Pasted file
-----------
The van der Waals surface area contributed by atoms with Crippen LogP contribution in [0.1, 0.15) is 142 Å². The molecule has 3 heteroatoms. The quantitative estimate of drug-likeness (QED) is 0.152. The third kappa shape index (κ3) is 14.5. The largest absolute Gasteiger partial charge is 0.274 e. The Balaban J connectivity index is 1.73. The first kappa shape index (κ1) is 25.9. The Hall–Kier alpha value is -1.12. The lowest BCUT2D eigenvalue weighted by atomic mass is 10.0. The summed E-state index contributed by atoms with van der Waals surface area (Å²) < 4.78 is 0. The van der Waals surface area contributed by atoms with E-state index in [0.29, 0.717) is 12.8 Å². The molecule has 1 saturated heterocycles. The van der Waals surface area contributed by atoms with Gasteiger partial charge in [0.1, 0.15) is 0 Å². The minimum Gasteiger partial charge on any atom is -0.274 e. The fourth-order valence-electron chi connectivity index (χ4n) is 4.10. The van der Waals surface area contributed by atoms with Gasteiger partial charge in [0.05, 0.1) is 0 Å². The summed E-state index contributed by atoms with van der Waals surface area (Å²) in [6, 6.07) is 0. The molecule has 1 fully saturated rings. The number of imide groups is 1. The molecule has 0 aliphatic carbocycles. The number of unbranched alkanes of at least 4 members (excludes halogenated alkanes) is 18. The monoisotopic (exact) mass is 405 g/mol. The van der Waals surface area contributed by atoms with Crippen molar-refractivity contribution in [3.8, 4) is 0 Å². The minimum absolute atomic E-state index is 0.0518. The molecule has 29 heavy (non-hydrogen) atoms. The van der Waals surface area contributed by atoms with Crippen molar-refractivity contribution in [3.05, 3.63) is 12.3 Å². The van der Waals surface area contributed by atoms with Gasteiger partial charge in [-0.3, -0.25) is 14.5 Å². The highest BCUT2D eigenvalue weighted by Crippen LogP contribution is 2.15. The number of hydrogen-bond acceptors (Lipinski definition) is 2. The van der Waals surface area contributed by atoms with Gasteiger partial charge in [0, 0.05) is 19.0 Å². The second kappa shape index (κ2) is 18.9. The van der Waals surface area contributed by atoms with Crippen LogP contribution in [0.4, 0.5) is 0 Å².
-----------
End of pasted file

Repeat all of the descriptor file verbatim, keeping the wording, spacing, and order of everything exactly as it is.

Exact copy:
The van der Waals surface area contributed by atoms with Crippen LogP contribution in [0.1, 0.15) is 142 Å². The molecule has 3 heteroatoms. The quantitative estimate of drug-likeness (QED) is 0.152. The third kappa shape index (κ3) is 14.5. The largest absolute Gasteiger partial charge is 0.274 e. The Balaban J connectivity index is 1.73. The first kappa shape index (κ1) is 25.9. The Hall–Kier alpha value is -1.12. The lowest BCUT2D eigenvalue weighted by atomic mass is 10.0. The summed E-state index contributed by atoms with van der Waals surface area (Å²) < 4.78 is 0. The van der Waals surface area contributed by atoms with E-state index in [0.29, 0.717) is 12.8 Å². The molecule has 1 saturated heterocycles. The van der Waals surface area contributed by atoms with Gasteiger partial charge in [0.1, 0.15) is 0 Å². The minimum Gasteiger partial charge on any atom is -0.274 e. The fourth-order valence-electron chi connectivity index (χ4n) is 4.10. The van der Waals surface area contributed by atoms with Gasteiger partial charge in [0.05, 0.1) is 0 Å². The summed E-state index contributed by atoms with van der Waals surface area (Å²) in [6, 6.07) is 0. The molecule has 1 fully saturated rings. The number of imide groups is 1. The molecule has 0 aliphatic carbocycles. The number of unbranched alkanes of at least 4 members (excludes halogenated alkanes) is 18. The monoisotopic (exact) mass is 405 g/mol. The van der Waals surface area contributed by atoms with Crippen molar-refractivity contribution in [3.8, 4) is 0 Å². The minimum absolute atomic E-state index is 0.0518. The molecule has 29 heavy (non-hydrogen) atoms. The van der Waals surface area contributed by atoms with Crippen molar-refractivity contribution in [3.05, 3.63) is 12.3 Å². The van der Waals surface area contributed by atoms with Gasteiger partial charge in [-0.3, -0.25) is 14.5 Å². The highest BCUT2D eigenvalue weighted by Crippen LogP contribution is 2.15. The number of hydrogen-bond acceptors (Lipinski definition) is 2. The van der Waals surface area contributed by atoms with Gasteiger partial charge in [0, 0.05) is 19.0 Å². The second kappa shape index (κ2) is 18.9. The van der Waals surface area contributed by atoms with Crippen LogP contribution in [0.4, 0.5) is 0 Å².